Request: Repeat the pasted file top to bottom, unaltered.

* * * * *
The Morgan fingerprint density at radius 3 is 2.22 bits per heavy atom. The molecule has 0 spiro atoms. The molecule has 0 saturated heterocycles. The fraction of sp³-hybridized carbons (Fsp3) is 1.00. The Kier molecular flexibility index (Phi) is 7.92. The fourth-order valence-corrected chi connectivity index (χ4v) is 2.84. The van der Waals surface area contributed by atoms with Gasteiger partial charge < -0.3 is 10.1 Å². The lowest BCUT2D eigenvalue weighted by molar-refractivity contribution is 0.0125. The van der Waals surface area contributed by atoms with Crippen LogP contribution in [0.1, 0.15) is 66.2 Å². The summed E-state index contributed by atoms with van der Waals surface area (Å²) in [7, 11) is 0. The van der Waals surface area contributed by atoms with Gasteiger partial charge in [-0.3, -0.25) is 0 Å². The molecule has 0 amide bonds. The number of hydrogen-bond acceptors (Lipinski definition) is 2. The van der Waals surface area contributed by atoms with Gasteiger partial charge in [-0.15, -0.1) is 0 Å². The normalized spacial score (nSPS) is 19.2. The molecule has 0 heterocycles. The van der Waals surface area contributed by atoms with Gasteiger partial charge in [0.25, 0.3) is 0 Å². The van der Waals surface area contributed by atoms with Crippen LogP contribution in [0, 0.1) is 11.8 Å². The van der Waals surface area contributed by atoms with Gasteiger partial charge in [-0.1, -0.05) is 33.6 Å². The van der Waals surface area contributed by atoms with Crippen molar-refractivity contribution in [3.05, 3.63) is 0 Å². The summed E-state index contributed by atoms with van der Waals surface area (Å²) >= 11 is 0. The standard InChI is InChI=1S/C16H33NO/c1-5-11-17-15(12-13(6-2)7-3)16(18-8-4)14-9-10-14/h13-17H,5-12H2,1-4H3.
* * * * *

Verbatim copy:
The Morgan fingerprint density at radius 3 is 2.22 bits per heavy atom. The molecule has 0 spiro atoms. The molecule has 0 saturated heterocycles. The fraction of sp³-hybridized carbons (Fsp3) is 1.00. The Kier molecular flexibility index (Phi) is 7.92. The fourth-order valence-corrected chi connectivity index (χ4v) is 2.84. The van der Waals surface area contributed by atoms with Gasteiger partial charge < -0.3 is 10.1 Å². The lowest BCUT2D eigenvalue weighted by molar-refractivity contribution is 0.0125. The van der Waals surface area contributed by atoms with Crippen LogP contribution in [0.1, 0.15) is 66.2 Å². The summed E-state index contributed by atoms with van der Waals surface area (Å²) in [7, 11) is 0. The van der Waals surface area contributed by atoms with Gasteiger partial charge in [-0.3, -0.25) is 0 Å². The molecule has 0 amide bonds. The number of hydrogen-bond acceptors (Lipinski definition) is 2. The van der Waals surface area contributed by atoms with Gasteiger partial charge in [-0.15, -0.1) is 0 Å². The normalized spacial score (nSPS) is 19.2. The molecule has 0 heterocycles. The van der Waals surface area contributed by atoms with Gasteiger partial charge in [0.25, 0.3) is 0 Å². The van der Waals surface area contributed by atoms with Crippen LogP contribution in [0, 0.1) is 11.8 Å². The van der Waals surface area contributed by atoms with Gasteiger partial charge in [-0.1, -0.05) is 33.6 Å². The van der Waals surface area contributed by atoms with Crippen molar-refractivity contribution in [3.05, 3.63) is 0 Å². The summed E-state index contributed by atoms with van der Waals surface area (Å²) >= 11 is 0. The standard InChI is InChI=1S/C16H33NO/c1-5-11-17-15(12-13(6-2)7-3)16(18-8-4)14-9-10-14/h13-17H,5-12H2,1-4H3.